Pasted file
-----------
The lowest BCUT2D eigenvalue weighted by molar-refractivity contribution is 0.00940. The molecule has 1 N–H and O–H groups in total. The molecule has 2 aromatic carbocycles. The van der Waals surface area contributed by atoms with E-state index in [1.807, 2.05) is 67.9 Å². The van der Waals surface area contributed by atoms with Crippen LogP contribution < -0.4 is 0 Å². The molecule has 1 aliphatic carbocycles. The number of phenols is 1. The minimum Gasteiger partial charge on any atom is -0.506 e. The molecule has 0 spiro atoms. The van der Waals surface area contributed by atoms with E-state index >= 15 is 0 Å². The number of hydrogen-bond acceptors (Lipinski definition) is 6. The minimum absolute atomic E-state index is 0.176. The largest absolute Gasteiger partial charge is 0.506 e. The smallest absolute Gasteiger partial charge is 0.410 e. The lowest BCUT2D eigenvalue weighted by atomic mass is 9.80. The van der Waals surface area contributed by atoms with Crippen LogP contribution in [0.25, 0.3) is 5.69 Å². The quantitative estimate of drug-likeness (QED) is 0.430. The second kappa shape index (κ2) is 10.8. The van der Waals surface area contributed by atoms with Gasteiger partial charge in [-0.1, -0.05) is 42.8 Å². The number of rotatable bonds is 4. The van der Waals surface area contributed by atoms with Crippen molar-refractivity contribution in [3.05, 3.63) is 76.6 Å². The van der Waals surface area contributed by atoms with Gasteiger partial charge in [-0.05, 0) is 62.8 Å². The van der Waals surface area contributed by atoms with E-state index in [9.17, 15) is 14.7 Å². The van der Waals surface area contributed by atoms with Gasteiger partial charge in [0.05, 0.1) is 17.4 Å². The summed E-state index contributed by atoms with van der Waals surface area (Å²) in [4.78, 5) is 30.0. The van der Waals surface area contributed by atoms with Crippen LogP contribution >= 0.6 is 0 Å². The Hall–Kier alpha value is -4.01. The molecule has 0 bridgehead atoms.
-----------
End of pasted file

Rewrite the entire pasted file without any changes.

The lowest BCUT2D eigenvalue weighted by molar-refractivity contribution is 0.00940. The molecule has 1 N–H and O–H groups in total. The molecule has 2 aromatic carbocycles. The van der Waals surface area contributed by atoms with E-state index in [1.807, 2.05) is 67.9 Å². The van der Waals surface area contributed by atoms with Crippen LogP contribution < -0.4 is 0 Å². The molecule has 1 aliphatic carbocycles. The number of phenols is 1. The minimum Gasteiger partial charge on any atom is -0.506 e. The molecule has 0 spiro atoms. The van der Waals surface area contributed by atoms with E-state index >= 15 is 0 Å². The number of hydrogen-bond acceptors (Lipinski definition) is 6. The minimum absolute atomic E-state index is 0.176. The largest absolute Gasteiger partial charge is 0.506 e. The smallest absolute Gasteiger partial charge is 0.410 e. The lowest BCUT2D eigenvalue weighted by atomic mass is 9.80. The van der Waals surface area contributed by atoms with Crippen LogP contribution in [0.25, 0.3) is 5.69 Å². The quantitative estimate of drug-likeness (QED) is 0.430. The second kappa shape index (κ2) is 10.8. The van der Waals surface area contributed by atoms with Gasteiger partial charge in [-0.1, -0.05) is 42.8 Å². The number of rotatable bonds is 4. The van der Waals surface area contributed by atoms with Crippen molar-refractivity contribution in [3.05, 3.63) is 76.6 Å². The van der Waals surface area contributed by atoms with Gasteiger partial charge in [-0.05, 0) is 62.8 Å². The van der Waals surface area contributed by atoms with E-state index in [9.17, 15) is 14.7 Å². The van der Waals surface area contributed by atoms with Gasteiger partial charge in [0.05, 0.1) is 17.4 Å². The summed E-state index contributed by atoms with van der Waals surface area (Å²) in [4.78, 5) is 30.0. The van der Waals surface area contributed by atoms with Crippen LogP contribution >= 0.6 is 0 Å². The Hall–Kier alpha value is -4.01. The molecule has 0 bridgehead atoms.